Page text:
Woodworker becomes one with his medium
By Ernst Lamothe Jr.
Jan Wiedrick-Kozlowski’s family has always had an iconic 300-year-old oak tree on their property on Canandaigua Lake.
It had a beautiful big hole in it, and with the backdrop of the water, everyone stopped to look at it. Unfortunately, it went down in a storm a couple of years ago and they were all heartbroken.
They didn’t know what to do, so she grabbed some wood and remembered a man by the name of Chuck Willard that she met.
“Chuck is an incredible artist and I first saw him at the Rochester Museum and Science Center’s Holiday Bazaar,” said Wiedrick-Kozlowski of Greece. “He made such wonderful lampshades and lamps out of wood in such beautiful shapes that followed the grain of the wood, like watching a creek meander through the woods. Very few artists can make the wood into such beautiful shapes where you see the grain of the wood, but it lets light through at the same time.”
Growing up on a farm and making items from wood just became part of Willard’s life. It wasn’t something he felt would ever be a profession; at most maybe a hobby. After retirement, that has changed as Willard has slowly decorated many Upstate New York homes with some of his fine-crafted wooden lamps and crafts.
“I just viewed it as something that kept the day going on the farm. I would have never saw it as something I would be doing as much as I am doing now,” said Willard, 78, of Rush.
One day, he decided to take a log and turn it into a pottery bowl. Soon after that he began doing bigger projects. He saw the beauty of nature’s creation and turned it into useful and functioning art.
The process of creating the pieces can be complicated to the layperson. However, Willard explains it as simply having a machine where you place the wood in to spin and shape. Whether you want a simple cheese and cracker bowl or a more creative translucent lamp, his creations run the gambit.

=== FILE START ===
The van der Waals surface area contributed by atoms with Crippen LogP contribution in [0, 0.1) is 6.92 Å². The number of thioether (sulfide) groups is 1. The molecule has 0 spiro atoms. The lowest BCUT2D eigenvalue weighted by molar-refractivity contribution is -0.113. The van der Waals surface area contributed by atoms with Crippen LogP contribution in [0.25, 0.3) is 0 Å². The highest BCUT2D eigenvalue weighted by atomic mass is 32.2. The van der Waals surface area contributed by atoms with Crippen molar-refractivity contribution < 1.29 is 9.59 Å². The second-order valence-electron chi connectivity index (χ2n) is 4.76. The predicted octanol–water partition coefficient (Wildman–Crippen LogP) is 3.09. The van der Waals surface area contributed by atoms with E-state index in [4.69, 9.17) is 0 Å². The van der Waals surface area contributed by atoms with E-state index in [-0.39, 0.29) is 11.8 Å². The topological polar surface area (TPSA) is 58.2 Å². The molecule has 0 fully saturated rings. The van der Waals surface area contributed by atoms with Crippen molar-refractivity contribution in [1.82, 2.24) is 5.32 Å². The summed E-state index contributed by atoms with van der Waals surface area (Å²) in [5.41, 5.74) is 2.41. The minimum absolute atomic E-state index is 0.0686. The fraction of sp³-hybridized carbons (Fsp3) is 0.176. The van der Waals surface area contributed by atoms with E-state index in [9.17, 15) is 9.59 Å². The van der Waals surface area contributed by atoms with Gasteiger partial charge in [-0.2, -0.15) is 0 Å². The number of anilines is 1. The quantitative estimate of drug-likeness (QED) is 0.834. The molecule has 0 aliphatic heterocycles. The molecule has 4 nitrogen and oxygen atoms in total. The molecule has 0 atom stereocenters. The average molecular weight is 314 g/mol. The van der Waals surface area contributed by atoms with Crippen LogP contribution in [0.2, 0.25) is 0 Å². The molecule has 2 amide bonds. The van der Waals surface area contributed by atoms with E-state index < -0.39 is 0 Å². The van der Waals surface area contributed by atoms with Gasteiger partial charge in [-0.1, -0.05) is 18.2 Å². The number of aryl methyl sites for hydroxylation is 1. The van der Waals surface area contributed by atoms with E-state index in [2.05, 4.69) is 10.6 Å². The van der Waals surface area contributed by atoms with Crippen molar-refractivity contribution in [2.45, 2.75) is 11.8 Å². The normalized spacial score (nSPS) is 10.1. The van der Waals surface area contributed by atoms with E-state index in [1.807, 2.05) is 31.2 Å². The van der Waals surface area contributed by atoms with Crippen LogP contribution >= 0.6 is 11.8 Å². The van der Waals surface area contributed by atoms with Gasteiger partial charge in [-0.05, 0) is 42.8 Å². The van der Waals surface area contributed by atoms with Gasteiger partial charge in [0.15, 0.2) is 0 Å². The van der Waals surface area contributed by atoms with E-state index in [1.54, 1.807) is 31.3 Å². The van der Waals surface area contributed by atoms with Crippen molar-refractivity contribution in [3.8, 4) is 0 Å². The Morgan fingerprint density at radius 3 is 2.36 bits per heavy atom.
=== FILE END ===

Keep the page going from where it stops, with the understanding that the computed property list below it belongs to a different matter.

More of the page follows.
“I enjoy making beautiful things that people can like,” he added. “When they see beauty in the things I make, it makes me appreciate the work even more.”
For Lori Merrill, the craft she received from Willard had an immense special feeling. He made bowls from an old tree that had fallen in the Warsaw Cemetery a few years ago. That tree had sentimental value because it existed before her childhood and her family had always loved that huge, old tree.
“I contacted him by email and he sent pictures of different items he had made from that tree. I absolutely love his work and have since purchased many items,” said Merrill, 61, of Warsaw. “He is a true craftsman and I admire that he lets the wood speak to him in the direction the wood piece should go.”
Merrill said she could feel the generous nature of Willard and his wife when they first met.
“They graciously invited my friend, Charlotte, and I into their home for a tour as well as his workshop,” said Merrill. “Chuck is very friendly and easy to work with. You just have to suggest a general idea of what you want — a bowl, vase or saltbox — and he creates a beautiful wood piece. He always sends a picture of the completed item with the option to purchase or not — no pressure ever.”
Her friend Charlotte Harmon, 68, of Warsaw, agrees, calling Willard’s craftsmanship “absolutely amazing.
“It seems he becomes one with the piece of wood. It is awesome to see how each piece of wood speaks to him as he creates a one-of-a-kind work of art from each piece. He is truly a gifted artisan and a true gentleman.”
Not just a woodworker, Willard has eyes to make writing his passion as well. He will soon have a blog titled, “Through Alice’s Looking Glass,” a look back at the 20th century through his mother’s eyes, recreating the outlooks, experiences and environments of those who lived through the 20th century for the people of today.
He is also working on a trilogy that starts after World War I on an isolated New Mexico ranch.
“Writing is something I always enjoyed,” added Willard. “My mother was a teacher and she always had a love of words and grammar. She is the original reason why I have an interest in writing.”